President Museveni promised much when he took power but, 34 years on, violence and poverty are rife
Robert Kyagulanyi, aka Bobi Wine, grew up in Uganda’s slums and experienced poverty and desperation first hand. Photograph: Sumy Sadurni/Getty
By Patience Akumu
To survive as an opposition politician in Uganda, you have to hit the campaign trail wearing a bulletproof vest and helmet. You must be ready for war. Ugandan musician turned opposition politician Robert Kyagulanyi, also known as Bobi Wine, discovered this when he decided to challenge incumbent Yoweri Kaguta Museveni’s 34-year stranglehold on power at elections scheduled for 14 January. On the first day Kyagulanyi stepped out to campaign, he wore his vest over red overalls that made him look like a prisoner.
“I do not dress like this because I want to. I dress like this because there are people after my life. They think that by killing me, they will have it better. They do not know that if I die, it will only get worse,” he told the crowd outside his house.
The fervency of his message drowned the awkwardness of his costume as Ugandans realised just how terrifying the political climate has become. Only weeks earlier, a number of people died during Uganda’s worst unrest in years. Many of these were young people who had come out to protest at yet another arrest of their candidate, Kyagulanyi. Others were roadside vendors reportedly run over by a vehicle draped in yellow, the colour of the ruling party. Police sprayed teargas and shot live bullets that killed even bystanders.
Kyagulanyi was right when he told Christiane Amanpour on CNN last week, when asked why he continues to risk his life for the nearly impossible feat of unseating Museveni, that no one is safe in Uganda.
Museveni came into power after a five-year guerrilla war. He embarked on economic and political reforms, castigating older regimes for rigging elections and staying too long in power, and bringing a semblance of stability to the east African nation. He likes to remind us that we can now sleep all night because of him.
Ugandan president Yoweri Museveni has been in power for 34 years. Photograph: Henry Nicholls/Reuters
I was born in 1986, the year Museveni came into power. My mother tells of a long and difficult pregnancy during the war. She remembers one evening when rebel soldiers came home from fighting. Just after sunset, as my mother and her sisters-in-law were getting ready to serve dinner, they heard gunshots. It was a familiar sound, their cue to flee to the bush. My mother, heavily pregnant with me, fell numerous times over shrubs and trees as they ran into the dark. Soldiers often raided homes, where they took food, grabbed money, and raped women.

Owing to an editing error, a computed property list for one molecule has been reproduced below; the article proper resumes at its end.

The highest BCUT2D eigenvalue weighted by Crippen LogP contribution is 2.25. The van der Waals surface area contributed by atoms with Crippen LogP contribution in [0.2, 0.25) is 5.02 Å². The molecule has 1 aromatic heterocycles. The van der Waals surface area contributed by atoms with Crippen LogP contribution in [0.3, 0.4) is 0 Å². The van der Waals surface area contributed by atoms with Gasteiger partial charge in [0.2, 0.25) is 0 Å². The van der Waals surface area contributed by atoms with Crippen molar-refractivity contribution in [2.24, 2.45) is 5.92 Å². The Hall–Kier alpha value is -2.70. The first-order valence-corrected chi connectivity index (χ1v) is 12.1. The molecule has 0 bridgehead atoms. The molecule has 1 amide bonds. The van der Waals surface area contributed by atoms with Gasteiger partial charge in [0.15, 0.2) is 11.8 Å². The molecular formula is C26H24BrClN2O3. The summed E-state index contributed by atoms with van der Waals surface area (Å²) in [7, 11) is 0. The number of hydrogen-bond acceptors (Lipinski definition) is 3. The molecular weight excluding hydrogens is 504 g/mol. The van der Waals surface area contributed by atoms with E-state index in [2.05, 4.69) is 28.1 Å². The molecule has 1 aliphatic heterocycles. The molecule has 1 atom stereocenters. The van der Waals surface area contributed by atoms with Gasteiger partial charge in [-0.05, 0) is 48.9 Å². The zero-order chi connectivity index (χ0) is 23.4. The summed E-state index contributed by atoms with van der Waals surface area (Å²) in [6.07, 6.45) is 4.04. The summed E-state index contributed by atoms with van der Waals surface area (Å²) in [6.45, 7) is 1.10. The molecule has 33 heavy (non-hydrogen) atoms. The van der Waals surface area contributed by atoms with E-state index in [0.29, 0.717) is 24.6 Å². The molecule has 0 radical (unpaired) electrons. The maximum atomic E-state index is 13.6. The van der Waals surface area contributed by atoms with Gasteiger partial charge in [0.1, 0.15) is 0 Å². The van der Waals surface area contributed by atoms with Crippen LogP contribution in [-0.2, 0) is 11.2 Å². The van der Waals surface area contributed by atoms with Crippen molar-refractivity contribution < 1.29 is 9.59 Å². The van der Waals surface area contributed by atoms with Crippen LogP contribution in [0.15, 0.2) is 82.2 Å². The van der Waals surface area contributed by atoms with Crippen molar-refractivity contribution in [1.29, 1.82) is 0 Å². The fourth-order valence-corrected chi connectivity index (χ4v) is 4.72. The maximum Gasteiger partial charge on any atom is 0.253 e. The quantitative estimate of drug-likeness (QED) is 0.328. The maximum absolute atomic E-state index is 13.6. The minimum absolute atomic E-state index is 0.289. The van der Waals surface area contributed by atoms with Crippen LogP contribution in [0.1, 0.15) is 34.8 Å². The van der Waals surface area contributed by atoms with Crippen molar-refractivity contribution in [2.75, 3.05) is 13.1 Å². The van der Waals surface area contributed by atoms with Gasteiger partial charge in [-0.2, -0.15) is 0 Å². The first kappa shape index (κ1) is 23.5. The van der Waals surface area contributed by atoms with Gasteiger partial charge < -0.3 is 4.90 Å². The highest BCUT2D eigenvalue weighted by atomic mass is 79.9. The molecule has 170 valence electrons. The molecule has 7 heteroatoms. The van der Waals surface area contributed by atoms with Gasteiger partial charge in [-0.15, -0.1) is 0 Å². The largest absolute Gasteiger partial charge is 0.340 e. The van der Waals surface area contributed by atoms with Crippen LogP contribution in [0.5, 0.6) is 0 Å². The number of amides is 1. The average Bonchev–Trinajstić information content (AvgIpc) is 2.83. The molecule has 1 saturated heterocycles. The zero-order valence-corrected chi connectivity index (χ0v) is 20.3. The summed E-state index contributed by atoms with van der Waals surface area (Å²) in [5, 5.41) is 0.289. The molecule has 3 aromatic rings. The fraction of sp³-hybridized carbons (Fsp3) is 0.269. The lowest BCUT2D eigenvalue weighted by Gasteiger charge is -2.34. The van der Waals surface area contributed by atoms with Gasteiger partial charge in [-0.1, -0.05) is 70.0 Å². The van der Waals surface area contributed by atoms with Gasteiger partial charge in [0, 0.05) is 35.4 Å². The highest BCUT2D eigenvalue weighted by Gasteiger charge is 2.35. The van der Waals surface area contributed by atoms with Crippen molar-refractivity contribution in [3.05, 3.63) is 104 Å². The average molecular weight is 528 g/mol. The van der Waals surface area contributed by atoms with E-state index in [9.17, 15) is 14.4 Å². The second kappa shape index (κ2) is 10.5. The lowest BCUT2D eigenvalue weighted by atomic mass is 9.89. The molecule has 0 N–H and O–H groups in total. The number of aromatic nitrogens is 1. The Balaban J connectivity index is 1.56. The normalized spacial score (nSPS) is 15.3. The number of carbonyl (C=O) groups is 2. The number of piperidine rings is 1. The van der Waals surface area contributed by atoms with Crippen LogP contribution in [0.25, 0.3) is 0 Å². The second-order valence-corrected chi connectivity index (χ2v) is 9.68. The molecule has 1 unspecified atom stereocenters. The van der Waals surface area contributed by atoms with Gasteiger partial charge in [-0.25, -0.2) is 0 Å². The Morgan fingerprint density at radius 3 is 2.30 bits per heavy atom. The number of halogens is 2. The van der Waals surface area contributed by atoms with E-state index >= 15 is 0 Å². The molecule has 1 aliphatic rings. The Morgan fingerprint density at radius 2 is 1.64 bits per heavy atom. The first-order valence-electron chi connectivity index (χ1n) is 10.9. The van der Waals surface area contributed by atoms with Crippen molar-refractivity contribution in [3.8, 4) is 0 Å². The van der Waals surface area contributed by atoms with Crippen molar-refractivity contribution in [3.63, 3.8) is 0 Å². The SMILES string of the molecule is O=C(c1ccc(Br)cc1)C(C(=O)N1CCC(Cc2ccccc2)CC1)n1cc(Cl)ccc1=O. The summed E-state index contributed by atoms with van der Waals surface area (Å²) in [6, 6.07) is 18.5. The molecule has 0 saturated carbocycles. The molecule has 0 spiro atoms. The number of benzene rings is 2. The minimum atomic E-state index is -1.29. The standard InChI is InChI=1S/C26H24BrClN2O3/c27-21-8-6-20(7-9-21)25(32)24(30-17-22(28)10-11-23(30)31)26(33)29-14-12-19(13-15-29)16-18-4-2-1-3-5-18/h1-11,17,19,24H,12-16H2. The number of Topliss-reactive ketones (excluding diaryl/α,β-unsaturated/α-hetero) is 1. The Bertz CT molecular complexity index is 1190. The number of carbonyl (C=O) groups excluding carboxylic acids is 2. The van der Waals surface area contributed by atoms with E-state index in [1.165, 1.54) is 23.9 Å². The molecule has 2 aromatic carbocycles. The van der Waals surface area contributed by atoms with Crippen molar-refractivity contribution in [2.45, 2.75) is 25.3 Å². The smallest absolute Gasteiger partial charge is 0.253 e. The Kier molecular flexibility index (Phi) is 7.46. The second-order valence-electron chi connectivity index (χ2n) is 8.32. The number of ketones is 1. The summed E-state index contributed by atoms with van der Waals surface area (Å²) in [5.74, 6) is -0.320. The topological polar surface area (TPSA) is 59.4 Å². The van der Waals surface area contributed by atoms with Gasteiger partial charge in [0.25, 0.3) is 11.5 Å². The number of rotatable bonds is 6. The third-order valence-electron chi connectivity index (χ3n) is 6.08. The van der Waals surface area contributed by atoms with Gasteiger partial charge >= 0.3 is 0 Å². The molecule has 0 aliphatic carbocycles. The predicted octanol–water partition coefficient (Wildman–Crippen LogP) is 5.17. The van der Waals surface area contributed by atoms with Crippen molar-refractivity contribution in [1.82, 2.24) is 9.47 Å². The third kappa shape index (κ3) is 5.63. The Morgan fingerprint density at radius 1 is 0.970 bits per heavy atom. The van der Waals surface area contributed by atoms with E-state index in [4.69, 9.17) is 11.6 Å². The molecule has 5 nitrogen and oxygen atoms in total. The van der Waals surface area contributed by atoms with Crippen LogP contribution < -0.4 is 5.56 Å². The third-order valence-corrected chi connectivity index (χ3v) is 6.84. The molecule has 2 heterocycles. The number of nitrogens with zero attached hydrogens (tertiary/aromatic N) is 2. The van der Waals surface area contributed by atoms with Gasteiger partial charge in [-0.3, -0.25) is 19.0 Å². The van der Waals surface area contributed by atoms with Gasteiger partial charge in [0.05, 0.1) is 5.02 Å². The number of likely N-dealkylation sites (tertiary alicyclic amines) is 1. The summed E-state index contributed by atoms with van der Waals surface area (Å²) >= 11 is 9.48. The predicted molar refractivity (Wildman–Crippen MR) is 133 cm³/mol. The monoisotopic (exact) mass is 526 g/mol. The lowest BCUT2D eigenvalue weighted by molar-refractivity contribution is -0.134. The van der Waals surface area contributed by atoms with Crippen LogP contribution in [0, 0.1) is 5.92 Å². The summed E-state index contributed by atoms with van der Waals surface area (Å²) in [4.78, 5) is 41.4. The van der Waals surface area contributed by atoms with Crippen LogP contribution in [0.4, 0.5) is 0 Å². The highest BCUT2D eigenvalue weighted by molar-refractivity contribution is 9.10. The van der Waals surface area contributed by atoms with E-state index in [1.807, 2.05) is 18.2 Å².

To my mother and her contemporaries, anything is better than those old days of strife.
While I am thankful I have never slept in the bush, other than by choice when I go camping, the tradition of electoral violence that I have seen in every election since I was born makes me wonder if my parents can see the very real new “bushes” sprouting around us – the ghettos that house the new generation challenging the power of a malign state.
Do they see the hunger and desperation in the eyes of Kyagulanyi’s supporters? Kyagulanyi grew up in Uganda’s slums, experiencing poverty and deprivation first hand, and used his musical talent to escape. His most ardent supporters are desperate youth from these same ghettos. They emerge to attend his rallies on empty stomachs, jumping over rivers of sewage to catch a glimpse of the man who is their only hope.
When they lie down to sleep in their one-roomed home after their only meal of the day, they dream of a Uganda where they have jobs and their children have better education, instead of the half-baked lessons they get now from purportedly free government schools where teachers are often absent and classes are overcrowded. They travel to the future Uganda, where they have better houses, good roads and women do not die giving birth on the floors of overcrowded hospitals.
To the people who support Kyagulanyi, Museveni’s campaign refrain, “Securing your future”, sounds empty after so many years of promises of development that have never translated into a better life. And while Museveni’s supporters will quickly point at the impressive economic growth rates over the years, it is hard to ignore the gaping inequality.
For Ugandans aged under 35 like me, who form over 80% of the population, the possibility of a ghetto president who holds concerts on the lake with his Rastafarian friends, plays songs of freedom before every official address, and surrounds himself with advisers he openly consults and gives space to speak, would be a refreshing departure from the unquestionable “order from above” system and the intimidating political environment that has come to dominate our country.
This article was published by The Guardian.